The Trouble with Lockups

Recent IPO woes show that its time for the SEC to level the playing field for insider sales and make them more transparent.


Suddenly there’s all this buzz about lockups. And all these questions.

Did Facebook’s founding investor Peter Thiel really sink Facebook stock by selling about 20 million shares at $19.27 to $20.69 each on August 16 and 17 — just days after the lockup expired?

How many shares of Groupon do its insiders still own, now that the lockup is over and the shares are selling at about $4 a share, nearly 80 percent lower than the IPO price of $20 a share?

Why did Yelp shares jump more than 20 percent the first day after its first lockup expired?

Lockups are nothing new to the IPO process. Indeed lockup expirations are more blog chatter than significant news. They refer to a period of time after a company has initially gone public, usually between 90 to 180 days, during which company insiders and major shareholders agree not to sell any of their shares unless they are permitted to do so at the discretion of the underwriter.

IPO lockups are Wall Street’s dirty little secret. They are there, and they are not. Underwriters insist that insiders will not be allowed to sell their shares during the lockup, to assure that they won’t bail out en-masse and depress share price, thus scaring away new investors. But more often than not they allow a select number of insiders to sell, without adequate warning or disclosure.

In the case of Facebook, the selling by insiders such as Peter Thiel became so pervasive that CEO Mark Zuckerberg had to publicly announce he would not sell any of his shares for at least a year. He wanted to convince investors that he and other managers were staying the course and that the rampant insider selling was not a sign of eroding confidence in the company.

Many bankers worry that insiders are using the “discretion of the underwriter” provision to defeat the intent of a lockup and that such discretionary sales are disclosed only after the fact. Most important, the SEC has done little to require greater timely disclosure of the process, disclosure that might bring some order and greater transparency to post-IPO trading.

In the case of LinkedIn, which went public on May 19, 2011 and whose 180 day lockup expired on November 19, 2011, the company filed more than two dozen statements with the SEC, a number of which are about “changes in beneficial ownership,” that is, insiders trading stocks. Similarly, Groupon filed more than two dozen statements with the SEC during its lockup, a significant number of which denoted changes in beneficial ownership.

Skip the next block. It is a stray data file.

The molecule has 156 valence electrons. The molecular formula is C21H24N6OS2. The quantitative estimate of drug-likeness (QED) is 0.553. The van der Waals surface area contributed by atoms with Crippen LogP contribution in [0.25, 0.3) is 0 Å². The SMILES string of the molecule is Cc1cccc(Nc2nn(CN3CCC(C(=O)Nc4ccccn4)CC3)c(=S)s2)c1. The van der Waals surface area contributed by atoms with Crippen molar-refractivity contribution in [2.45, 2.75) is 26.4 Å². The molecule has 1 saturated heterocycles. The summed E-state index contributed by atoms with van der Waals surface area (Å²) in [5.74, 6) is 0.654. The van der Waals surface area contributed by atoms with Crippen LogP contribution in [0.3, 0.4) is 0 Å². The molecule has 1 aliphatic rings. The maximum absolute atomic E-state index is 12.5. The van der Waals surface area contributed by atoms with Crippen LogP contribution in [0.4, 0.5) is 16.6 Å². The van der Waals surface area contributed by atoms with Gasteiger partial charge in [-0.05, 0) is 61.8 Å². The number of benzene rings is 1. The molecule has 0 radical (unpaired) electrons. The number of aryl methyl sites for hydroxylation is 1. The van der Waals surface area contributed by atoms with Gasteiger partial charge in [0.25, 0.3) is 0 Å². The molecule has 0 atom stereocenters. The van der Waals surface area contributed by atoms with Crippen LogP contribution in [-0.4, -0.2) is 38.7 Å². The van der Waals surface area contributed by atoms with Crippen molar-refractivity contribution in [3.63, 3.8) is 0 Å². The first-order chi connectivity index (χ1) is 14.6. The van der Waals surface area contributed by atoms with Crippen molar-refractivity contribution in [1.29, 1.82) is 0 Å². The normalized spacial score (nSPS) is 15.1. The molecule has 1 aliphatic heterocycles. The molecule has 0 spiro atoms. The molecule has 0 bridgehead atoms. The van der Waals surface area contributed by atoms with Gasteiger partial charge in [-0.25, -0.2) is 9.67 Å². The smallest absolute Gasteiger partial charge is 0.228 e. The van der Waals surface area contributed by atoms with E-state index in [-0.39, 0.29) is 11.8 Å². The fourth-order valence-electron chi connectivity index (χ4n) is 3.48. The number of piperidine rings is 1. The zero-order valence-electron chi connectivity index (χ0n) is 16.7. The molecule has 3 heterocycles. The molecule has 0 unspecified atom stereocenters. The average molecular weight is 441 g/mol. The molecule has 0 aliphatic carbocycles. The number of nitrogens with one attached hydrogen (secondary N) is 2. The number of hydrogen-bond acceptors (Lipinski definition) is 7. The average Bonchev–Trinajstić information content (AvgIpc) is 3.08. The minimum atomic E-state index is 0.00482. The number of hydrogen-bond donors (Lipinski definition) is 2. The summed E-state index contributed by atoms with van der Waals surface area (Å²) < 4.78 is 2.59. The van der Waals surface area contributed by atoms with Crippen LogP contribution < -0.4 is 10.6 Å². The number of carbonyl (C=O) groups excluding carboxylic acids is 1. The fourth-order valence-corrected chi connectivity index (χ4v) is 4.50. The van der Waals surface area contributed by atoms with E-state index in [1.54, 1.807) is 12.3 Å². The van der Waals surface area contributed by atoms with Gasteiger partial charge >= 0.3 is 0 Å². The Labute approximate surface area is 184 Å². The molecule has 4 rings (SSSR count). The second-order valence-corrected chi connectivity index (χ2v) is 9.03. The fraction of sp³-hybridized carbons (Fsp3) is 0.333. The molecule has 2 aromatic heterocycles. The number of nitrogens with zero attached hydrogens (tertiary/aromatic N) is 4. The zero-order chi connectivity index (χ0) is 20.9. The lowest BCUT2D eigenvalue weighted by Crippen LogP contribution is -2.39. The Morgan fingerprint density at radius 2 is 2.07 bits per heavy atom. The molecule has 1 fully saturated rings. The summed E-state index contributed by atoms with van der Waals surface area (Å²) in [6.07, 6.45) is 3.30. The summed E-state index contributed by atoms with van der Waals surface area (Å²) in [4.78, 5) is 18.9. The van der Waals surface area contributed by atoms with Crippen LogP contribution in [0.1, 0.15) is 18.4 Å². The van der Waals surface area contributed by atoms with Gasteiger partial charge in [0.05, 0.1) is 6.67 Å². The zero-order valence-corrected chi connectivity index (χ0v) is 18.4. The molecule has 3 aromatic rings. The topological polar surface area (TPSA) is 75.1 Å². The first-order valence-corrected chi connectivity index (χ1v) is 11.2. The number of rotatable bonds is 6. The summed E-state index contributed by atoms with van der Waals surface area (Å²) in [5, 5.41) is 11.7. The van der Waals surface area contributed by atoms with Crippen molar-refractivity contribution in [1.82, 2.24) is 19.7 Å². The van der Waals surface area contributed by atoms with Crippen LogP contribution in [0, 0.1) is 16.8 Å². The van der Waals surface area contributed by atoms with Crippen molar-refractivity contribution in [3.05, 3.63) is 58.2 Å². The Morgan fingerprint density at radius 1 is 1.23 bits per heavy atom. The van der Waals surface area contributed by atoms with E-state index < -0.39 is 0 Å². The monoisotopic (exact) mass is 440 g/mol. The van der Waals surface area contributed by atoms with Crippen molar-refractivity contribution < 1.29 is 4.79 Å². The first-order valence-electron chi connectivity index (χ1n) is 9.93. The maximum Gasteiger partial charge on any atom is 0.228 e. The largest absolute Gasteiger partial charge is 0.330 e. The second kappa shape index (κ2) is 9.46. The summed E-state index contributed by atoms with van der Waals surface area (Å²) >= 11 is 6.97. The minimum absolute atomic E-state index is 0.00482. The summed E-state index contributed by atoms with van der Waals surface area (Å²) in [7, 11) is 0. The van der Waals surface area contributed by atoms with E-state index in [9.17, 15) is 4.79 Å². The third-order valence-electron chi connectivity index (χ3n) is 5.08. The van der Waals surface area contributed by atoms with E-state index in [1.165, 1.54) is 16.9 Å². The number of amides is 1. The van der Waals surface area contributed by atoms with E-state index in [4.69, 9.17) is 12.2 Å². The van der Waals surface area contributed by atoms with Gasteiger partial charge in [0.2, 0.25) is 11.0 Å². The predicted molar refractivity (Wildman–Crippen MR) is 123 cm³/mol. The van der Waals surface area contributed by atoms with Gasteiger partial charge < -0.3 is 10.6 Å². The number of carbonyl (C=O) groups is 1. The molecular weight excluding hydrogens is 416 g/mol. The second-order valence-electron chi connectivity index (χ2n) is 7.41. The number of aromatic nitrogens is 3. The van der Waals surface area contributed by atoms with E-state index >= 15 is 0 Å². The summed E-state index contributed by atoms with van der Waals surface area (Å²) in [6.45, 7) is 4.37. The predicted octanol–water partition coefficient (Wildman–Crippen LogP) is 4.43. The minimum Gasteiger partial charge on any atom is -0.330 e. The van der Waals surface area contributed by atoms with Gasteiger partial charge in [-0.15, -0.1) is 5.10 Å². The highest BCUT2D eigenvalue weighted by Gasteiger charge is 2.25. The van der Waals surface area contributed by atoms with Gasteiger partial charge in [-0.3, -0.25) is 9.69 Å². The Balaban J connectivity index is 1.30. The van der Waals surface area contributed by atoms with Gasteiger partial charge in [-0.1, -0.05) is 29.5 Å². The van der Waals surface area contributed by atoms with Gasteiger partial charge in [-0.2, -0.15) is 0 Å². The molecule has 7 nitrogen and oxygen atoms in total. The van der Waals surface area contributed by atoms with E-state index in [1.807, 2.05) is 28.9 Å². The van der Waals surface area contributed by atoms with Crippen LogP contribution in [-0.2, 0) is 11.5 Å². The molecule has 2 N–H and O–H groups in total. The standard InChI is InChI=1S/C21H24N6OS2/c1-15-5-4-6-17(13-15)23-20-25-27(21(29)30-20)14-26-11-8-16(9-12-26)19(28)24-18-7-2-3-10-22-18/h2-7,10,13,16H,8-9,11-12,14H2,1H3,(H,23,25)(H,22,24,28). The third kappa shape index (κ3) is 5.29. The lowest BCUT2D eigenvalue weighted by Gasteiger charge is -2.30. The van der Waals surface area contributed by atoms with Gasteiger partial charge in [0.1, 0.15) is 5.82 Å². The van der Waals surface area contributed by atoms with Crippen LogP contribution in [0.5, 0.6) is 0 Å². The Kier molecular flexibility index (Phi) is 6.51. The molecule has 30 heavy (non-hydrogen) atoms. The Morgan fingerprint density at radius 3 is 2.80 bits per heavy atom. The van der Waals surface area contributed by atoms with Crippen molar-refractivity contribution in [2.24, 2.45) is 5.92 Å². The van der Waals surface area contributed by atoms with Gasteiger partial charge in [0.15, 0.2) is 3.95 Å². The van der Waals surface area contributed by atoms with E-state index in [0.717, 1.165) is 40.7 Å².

A lockup period is intended to allow investors to observe a company, says Robert Raucci of Newlight Management, an investment management firm that focuses on technology companies. The idea is to protect the public from insiders dumping stock and to allow the market to develop without pressure from sales by major shareholders, adds Raucci.

The lockup is also intended to modulate the amounts of stock that insiders can sell in one fell swoop. “Selling pressure from insiders could depress prices and create an overhang that would inhibit potential buyers,” notes attorney Joseph Bartlett in his book, Fundamentals of Venture Capital.

For that reason, bankers worry that selective release also hurts stockholders that are not released. “If share prices drop when there is selling pressure, wouldn’t it also hurt shareholders who cannot sell?” asks a veteran banker who has been through several boom and bust cycles and who spoke on condition of anonymity. “This is the dark side of the lockup business. And the SEC, which can mandate disclosure and require timely reporting, is doing little to help,” the banker adds.

Lockups have never been as secure as they are made out to be. In soliciting business, many underwriters have routinely promised some insiders — usually white-shoe VCs and founding superangels — discretionary releases. Often it was an inducement to get additional business. And because the insider sales did not have to be reported until it was complete, even the buyer of the stock would never know that the seller was an insider.

It doesn’t take much to correct the discretionary release loophole. Two simple suggestions would be to require all insiders to disclose their intent to sell, especially within the lockup and immediately at the end of the lockup, and to allow all insiders to sell within the lockup if underwriters permit one to do so.

When President Obama signed the JOBS bill into law, one of the goals was to promote capital formation with a minimum of disclosure and regulation, but capital formation is a two-way street. If you want to help companies raise capital, you also need to protect investors that are offering up the capital.

Creating greater real-time transparency about trades, especially during the lockup period could be a good start.